From: Philippe Verdy (email@example.com)
Date: Tue Jul 25 2006 - 07:21:47 CDT
From: "Doug Ewell" <firstname.lastname@example.org>
> The basic requirement is that the script in question must be used
> "overwhelmingly" to write the language in question -- not necessarily
> 100% of the time, but certainly 51% would not qualify.
Have you got only one example where Breton is not written with the Latin script or one of its variants (like Celtic, Gothic and Germanic Fraktur)? (excepting Braille which is really meant for use as a different media, normally not read on paper with eyes, and printed or drawn with normal inks and tools).
Breton usage of the Latin script is nearly 100% without ambiguity (there may exist some transcriptions with the Latin or Cyrillic script, but it wouldbe used by scholar linguists working on compared linguistic and phonetic features).
I cited Breton because i don't know how the initial set of languages was specified; Those that have a designated script are either very wellknown and have global status, but there are endangered rare languages that are most likely known only in English speaking areas.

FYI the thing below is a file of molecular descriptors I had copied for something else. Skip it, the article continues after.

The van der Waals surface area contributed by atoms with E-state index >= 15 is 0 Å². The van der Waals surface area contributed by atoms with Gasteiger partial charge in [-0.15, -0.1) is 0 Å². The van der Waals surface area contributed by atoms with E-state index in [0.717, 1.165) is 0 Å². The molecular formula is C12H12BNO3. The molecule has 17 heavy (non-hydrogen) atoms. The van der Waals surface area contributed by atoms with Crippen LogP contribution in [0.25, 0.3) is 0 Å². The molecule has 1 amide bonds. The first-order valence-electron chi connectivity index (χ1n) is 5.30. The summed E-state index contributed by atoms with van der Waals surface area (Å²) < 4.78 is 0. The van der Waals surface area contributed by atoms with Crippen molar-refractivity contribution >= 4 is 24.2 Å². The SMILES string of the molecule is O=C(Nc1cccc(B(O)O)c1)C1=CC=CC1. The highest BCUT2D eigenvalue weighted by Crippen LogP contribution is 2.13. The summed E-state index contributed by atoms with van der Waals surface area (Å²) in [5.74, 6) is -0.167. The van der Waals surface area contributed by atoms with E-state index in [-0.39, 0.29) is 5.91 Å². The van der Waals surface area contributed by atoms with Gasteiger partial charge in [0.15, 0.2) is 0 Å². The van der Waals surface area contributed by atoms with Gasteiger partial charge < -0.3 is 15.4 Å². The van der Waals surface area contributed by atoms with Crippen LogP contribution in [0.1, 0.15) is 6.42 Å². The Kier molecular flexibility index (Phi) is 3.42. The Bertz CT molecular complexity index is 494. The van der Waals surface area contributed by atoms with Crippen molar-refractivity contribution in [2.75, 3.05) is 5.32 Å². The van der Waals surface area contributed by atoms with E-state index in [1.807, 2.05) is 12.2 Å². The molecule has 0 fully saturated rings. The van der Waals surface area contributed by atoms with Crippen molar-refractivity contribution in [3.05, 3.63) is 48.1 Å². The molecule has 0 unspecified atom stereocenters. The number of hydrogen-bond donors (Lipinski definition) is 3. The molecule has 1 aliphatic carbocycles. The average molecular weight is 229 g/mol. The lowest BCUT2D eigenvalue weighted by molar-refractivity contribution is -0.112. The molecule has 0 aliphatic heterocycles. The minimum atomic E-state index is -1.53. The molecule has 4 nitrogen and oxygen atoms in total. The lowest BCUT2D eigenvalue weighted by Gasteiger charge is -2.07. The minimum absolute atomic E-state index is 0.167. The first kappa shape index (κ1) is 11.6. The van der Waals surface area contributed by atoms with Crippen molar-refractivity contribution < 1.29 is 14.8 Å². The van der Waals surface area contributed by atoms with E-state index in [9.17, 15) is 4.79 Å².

This looks like if this field was an attempt to codify a proposal made by only one or a few persons, the field being accepted, but the values beling let to define later, so the few contributions were made by a few people that have little knowledge in that area or did not invest enough to seek for information, and that the content of this field was not widely reviewed; I would not recommand using it for now, as it is too far from being a stable draft; we'll need to review this list, and match it according to the better language<->script mappings in the CLDR, whose content has certainly been reviewed by much more people with different cultures and origins. (Note that even the CLDR extra data lacks information for the language<->script mappings, but this affects languages that are much less known).
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